STAFDA Inventory Consultant on Monitoring Inventory Performance

Three common metrics of inventory performance: Inventory turnover, the turn/earn index and GMROI.
Jon Schreibfeder, president, Effective Inventory Management, Inc.

Achieving effective inventory management is not easy. But it is a requirement for profitability and success.

It is often said that people will do what you inspect rather than what you expect. In these challenging economic times it is critical for every distributor to monitor the performance of what is probably their largest asset, their investment in stock inventory. In this article we will look at three common metrics of inventory performance: 

  • Inventory turnover (or opportunities to earn a profit)
  • The turn/earn index
  • Gross Margin Return on Investment (GMROI)

By monitoring improvement in these key indicators (along with the customer service level, which was discussed in our last article) you can track your progress in achieving the goal of effective inventory management.

Inventory Turnover
 If we were to ask a typical employee in your company, “What does inventory turnover mean to you?” how would they respond? 

  • With a blank expression? 
  • With a grunt? 
  • By saying “I don’t know”?
  • By stating that turnover is what the controller keeps complaining about and what prevents the buyers from stocking enough material to meet the customers’ needs?

While the customer service level (i.e., the percentage of line items for stocked products ordered by customers that were delivered complete, in one shipment, before the due date) is probably the most important inventory measurement, turnover is often the most misunderstood. Let’s clear up this misunderstanding and help all of your employees realize the true value of inventory turnover.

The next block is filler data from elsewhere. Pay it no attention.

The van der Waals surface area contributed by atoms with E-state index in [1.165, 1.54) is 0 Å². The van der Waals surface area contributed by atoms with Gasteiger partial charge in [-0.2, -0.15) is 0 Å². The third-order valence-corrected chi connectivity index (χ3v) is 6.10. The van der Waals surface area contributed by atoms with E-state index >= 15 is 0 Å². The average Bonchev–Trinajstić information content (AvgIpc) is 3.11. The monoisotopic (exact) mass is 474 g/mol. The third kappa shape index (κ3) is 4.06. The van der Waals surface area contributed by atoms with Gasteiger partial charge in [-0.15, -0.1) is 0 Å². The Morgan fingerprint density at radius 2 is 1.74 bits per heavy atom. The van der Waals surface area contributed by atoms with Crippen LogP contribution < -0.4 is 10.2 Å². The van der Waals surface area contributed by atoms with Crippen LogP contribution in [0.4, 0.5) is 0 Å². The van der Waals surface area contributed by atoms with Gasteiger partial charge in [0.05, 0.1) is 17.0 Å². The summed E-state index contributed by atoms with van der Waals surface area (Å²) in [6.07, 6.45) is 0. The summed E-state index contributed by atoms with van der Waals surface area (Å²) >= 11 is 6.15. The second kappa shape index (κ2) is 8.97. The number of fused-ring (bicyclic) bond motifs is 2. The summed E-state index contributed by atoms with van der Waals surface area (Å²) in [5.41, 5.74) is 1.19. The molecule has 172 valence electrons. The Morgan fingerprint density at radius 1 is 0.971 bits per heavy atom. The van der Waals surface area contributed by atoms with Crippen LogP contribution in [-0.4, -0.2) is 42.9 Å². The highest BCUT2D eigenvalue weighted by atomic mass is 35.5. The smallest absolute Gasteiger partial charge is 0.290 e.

To start with, we want you to take the term “inventory turnover” out of your vocabulary and replace it with the term “opportunity to earn a profit.” Why? Well, we’ve found that when we go into sales meetings and talk about “inventory turnover,” a lot of people yawn. But, if we go into the same meetings and talk about “opportunities to earn a profit,” salespeople suddenly sit up and give us their attention!

The concept of inventory turnover is best illustrated with an example. Say you sell $10,000 worth of a product (at cost) each year. Total revenue received from sales of the product is $12,500. If we bought the entire $10,000 worth of the product on January 1st, at the end of the year we would have made a $2,500 gross profit on an investment of $10,000.

But do we have to buy the entire $10,000 worth of the product at one time? What if we bought $5,000 worth of the product on January 1st? Then, just before running out of stock, we bought an additional $5,000 worth of the product with part of the revenues received from selling the first shipment. At the end of the year, we’ve still sold $10,000 worth of the product, still made $2,500 gross profit, but at any one time we had a maximum of $5,000 invested in inventory.

Could we make the same gross profit on an even smaller investment?  What if we were to buy $2,500 dollars worth of material? Sell most of it. Buy another $2,500 dollars worth of the product. Sell most of that shipment and then repeat the process two more times before the end of the year. The annual gross profit of $2,500 is now generated with a maximum of $2,500 invested in inventory at one time.

Which investment option is better? Selling $10,000 worth of a product (and making $2,500 gross profit) with an investment of $10,000, $5,000, or $2,500? The best option is $2,500. Investing $2,500 (rather than $10,000) frees up $7,500 that can be used for other purposes, such as stocking other products that have the potential of generating additional profits.